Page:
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Making a pop-up garden

Making a pop-up garden

Anoushka Feiler’s Paperworks garden for Cityscapes, created in collaboration with choreographer Charlotte Spencer. Photo: Darryl Moore

Annie Guilfoyle looks at the rise in temporary gardens and horticultural installations

Does a temporary, pop-up-style garden have more relevance than the show garden? Can we still justify designing and building show gardens that cost from a quarter of a million pounds upwards? Maybe the reduced number of Main Avenue show gardens at Chelsea this year provides an answer.

I believe that pop-up gardens are the future. They are a great way to have fun, push the boundaries and attract media attention. In a time of dwindling show garden sponsorship, they could be the way forward – more affordable, more accessible and potentially less elitist.

Darryl Moore and business partner Adolfo Harrison MSGD established Cityscapes in 2012, a company based entirely on the idea of looking for empty plots in the Shoreditch area, with the intention of creating temporary gardens. They contacted landlords to discuss break clauses in lease agreements in order to use them as ‘meanwhile’ spaces. They saw this as an opportunity to present the public with new ideas about the ways in which the city can be designed and inhabited, acting as experiences in themselves, bringing people and plants together in imaginative ways.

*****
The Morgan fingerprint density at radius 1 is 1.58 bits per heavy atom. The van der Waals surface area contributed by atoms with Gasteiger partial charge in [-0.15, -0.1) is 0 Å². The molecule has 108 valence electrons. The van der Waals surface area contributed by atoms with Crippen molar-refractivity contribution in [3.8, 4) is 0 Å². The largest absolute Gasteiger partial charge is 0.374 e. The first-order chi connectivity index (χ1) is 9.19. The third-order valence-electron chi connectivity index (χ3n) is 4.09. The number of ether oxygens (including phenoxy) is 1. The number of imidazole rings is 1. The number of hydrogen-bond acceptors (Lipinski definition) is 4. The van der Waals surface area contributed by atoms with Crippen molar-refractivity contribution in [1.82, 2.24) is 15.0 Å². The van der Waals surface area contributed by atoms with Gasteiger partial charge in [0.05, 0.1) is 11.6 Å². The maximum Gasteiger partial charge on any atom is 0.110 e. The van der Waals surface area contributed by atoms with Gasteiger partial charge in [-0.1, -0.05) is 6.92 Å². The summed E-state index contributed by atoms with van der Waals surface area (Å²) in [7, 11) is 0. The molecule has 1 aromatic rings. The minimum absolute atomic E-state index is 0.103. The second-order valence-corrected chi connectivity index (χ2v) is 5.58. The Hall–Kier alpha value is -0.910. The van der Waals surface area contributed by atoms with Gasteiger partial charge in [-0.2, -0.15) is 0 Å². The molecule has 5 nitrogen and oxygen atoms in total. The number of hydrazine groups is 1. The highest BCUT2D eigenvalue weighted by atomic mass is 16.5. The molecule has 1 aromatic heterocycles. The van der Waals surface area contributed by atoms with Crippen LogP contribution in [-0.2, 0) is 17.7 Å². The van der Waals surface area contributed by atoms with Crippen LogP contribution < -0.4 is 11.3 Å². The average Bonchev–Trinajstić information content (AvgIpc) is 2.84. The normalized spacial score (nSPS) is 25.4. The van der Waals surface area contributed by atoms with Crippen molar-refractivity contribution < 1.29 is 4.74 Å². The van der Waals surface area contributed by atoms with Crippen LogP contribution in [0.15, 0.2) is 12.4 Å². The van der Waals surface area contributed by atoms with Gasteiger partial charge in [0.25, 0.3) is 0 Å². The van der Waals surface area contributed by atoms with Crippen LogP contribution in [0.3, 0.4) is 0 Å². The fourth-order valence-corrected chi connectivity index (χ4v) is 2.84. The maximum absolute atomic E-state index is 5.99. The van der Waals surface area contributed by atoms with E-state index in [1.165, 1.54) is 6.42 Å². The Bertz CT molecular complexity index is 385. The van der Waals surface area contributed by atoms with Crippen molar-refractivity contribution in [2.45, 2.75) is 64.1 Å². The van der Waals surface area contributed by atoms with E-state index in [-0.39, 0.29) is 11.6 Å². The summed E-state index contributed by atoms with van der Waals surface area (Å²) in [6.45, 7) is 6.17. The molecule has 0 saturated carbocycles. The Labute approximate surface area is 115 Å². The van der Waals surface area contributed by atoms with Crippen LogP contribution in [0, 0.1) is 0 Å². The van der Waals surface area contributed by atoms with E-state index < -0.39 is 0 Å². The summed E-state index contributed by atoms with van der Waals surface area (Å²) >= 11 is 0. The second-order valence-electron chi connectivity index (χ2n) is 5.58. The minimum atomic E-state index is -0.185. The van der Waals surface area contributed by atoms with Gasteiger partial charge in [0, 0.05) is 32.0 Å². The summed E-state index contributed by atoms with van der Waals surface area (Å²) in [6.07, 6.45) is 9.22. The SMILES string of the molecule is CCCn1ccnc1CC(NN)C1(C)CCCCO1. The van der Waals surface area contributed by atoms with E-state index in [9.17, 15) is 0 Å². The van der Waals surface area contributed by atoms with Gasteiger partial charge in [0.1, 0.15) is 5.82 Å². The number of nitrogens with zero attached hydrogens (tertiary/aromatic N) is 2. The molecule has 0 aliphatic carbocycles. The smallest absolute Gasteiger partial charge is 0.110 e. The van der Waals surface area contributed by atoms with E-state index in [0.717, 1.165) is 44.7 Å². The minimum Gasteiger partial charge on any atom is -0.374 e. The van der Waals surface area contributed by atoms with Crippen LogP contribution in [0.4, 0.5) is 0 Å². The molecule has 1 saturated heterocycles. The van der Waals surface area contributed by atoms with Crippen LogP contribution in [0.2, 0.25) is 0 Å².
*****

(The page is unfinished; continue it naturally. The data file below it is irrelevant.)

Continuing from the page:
They soon began working with South Bank and Bankside Cultural Quarter and moved their focus to that area, as there was a lot of interest and energy for these kinds of temporary projects from local Business Improvement Districts and Southwark Council. Their first two projects, the ‘Eye Garden’ with Andy Sturgeon (on the London Eye) and ‘The Majesty’ with Heywood and Condie in The Old Vic Tunnels, were both of limited duration (24 hours and five months respectively).

The ‘Eye Garden’ by Andy Sturgeon FSGD featured for one day on the London Eye. Photo: Misha Haller

Temporary gardens have always been central to Cityscapes, representing about 60% of its work, alongside permanent pocket parks, master planning and events. One particularly innovative Cityscapes project was the ‘Remix Garden’ in 2013, which involved four designers: Jon Sims, Anoushka Feiler, Matt Childs and Dan Lobb MSGD. The idea centered around one space (at Oxo Tower Wharf) where using exactly the same materials recycled from a Wilson McWilliam show garden, each designer in turn reimagined the space and created a fresh design. “The four consecutive gardens provided a process-based ‘performance’, creating a sense of anticipation and occasions for discussion. The project also showed the creative ways that materials can be recycled’,” Moore explains.

Recycled planters in Matt Childs’ ‘Remix Garden’ at Oxo Tower Wharf. Photo: Darryl Moore

Pop-up all over the world

The Chelsea Fringe, brainchild of writer Tim Richardson, has now been running for six years. It has grown way beyond Tim’s early expectations. “Originally I thought we would only be able to survive for two years’ maximum without regular funding. In fact, we have been able to operate an extremely large and eclectic international festival with over 300 events in 2016.”

Spreading far beyond the cosy confines of SW3, pop-up events have been staged across the UK from Bristol to the Isle of Mull, and as far away as Japan and Australia. Its success is remarkable, particularly because the organisation is run entirely by volunteers as a not-for-profit company. “I wish more people from the garden design world could get out of the Chelsea Flower Show bubble and visit Fringe events. We don’t see many designers. Why is that I wonder?,” asks Tim.